China, branch growth stagnated from 228.7 to 228.6 thausand between 2017 and 2018 according to the China Banking and Insurance Regulatory Commission. The branch network of the big four Mega Banks declined by 0.5% in 2018. This was driven by lower profitability and an increasing fixed cost per branch. On the one hand, the “interest rate market” reform led to a sharp decline in the overall profit level of the banking industry. This was compounded by fierce non bank competition in the retail financial sector. An increase in outlets and labor costs, hardware maintenance costs and equipment renewal investment demand have also been “passively” increased, adding to woes in profit margins. Banks are no longer willing to allocate the same amount of capital to its branch network compared to previous years.
In India, state owned banks slowing down branch expansion
In India, branch expansion continues among private and state owned banks but the focus is shifting from urban to semi urban and rural areas. State-owned banks have added far fewer branches than their private sector peers in the last years and will continue to slow their growth going forward. They have lost significant market share in deposits to private banks. Branches in India generate the entire deposit business and also is the key venue for 100% of the SME business. The expansion of self-service kiosk installations is an on-going effort to reduce branch traffic. Tablet based banking is not yet mainstream and only available in selected private banks. The focus going forward will be on institutionalising the sales process and leveraging technology at the front end. HDFC Bank plans to add 600-800 physical stores per year for the next 3-4 years with the majority of new ones focusing on semi-urban and rural geographies. The bank is partnering with 300,000 agencies which already provide up to 200 government services digitally to distribute the bank’s products. How important physical networks can become was revealed in September 2018, when the Supreme Court barred private companies from using Aadhaar data for authenticating customers and bringing digital onboarding for FIs such as Paytm Payments Bank and Digibank to a crawl.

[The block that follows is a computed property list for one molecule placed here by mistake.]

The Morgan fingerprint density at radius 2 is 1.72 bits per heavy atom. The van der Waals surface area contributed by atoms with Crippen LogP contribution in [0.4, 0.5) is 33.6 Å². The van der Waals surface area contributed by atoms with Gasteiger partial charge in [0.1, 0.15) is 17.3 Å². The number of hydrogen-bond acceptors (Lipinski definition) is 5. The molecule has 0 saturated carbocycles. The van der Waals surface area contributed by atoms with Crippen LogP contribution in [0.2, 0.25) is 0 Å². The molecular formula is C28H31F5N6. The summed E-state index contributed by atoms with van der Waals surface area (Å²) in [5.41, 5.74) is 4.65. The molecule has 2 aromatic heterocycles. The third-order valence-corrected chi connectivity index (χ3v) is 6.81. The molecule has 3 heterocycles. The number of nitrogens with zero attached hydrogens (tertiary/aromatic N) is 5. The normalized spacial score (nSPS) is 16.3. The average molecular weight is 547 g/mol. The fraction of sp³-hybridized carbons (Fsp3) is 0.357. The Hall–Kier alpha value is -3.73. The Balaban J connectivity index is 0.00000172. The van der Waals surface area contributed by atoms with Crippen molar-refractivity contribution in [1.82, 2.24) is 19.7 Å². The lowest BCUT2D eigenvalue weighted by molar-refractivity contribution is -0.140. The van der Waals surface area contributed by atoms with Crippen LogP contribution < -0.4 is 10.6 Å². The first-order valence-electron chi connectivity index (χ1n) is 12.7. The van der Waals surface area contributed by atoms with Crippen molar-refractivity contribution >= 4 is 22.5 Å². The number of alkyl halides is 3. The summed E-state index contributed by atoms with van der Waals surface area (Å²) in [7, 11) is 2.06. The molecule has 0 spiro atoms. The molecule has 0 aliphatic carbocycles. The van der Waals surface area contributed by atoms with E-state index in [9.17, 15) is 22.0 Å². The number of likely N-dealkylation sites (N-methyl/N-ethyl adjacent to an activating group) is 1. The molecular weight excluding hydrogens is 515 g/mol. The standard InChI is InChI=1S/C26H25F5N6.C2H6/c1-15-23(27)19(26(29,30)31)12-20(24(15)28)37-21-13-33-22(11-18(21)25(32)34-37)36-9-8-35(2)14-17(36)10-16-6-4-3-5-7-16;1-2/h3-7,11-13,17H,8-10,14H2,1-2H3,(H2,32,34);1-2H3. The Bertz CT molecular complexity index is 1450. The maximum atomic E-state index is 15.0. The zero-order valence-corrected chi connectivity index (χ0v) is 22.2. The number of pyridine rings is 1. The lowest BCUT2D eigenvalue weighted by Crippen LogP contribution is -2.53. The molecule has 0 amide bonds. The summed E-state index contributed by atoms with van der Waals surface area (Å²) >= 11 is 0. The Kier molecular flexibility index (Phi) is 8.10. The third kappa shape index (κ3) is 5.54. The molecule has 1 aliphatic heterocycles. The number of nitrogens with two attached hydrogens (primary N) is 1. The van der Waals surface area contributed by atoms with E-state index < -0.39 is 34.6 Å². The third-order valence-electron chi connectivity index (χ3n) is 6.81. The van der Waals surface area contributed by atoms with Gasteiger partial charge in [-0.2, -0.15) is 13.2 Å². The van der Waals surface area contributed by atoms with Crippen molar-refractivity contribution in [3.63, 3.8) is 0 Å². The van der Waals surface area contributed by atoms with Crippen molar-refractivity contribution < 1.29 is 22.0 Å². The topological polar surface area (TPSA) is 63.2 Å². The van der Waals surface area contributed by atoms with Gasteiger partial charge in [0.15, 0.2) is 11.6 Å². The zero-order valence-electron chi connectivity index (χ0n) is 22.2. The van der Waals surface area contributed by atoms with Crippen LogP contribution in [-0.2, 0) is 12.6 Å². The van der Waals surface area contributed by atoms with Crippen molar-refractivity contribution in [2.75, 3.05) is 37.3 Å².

In Thailand, banks consider branch cost unsustainable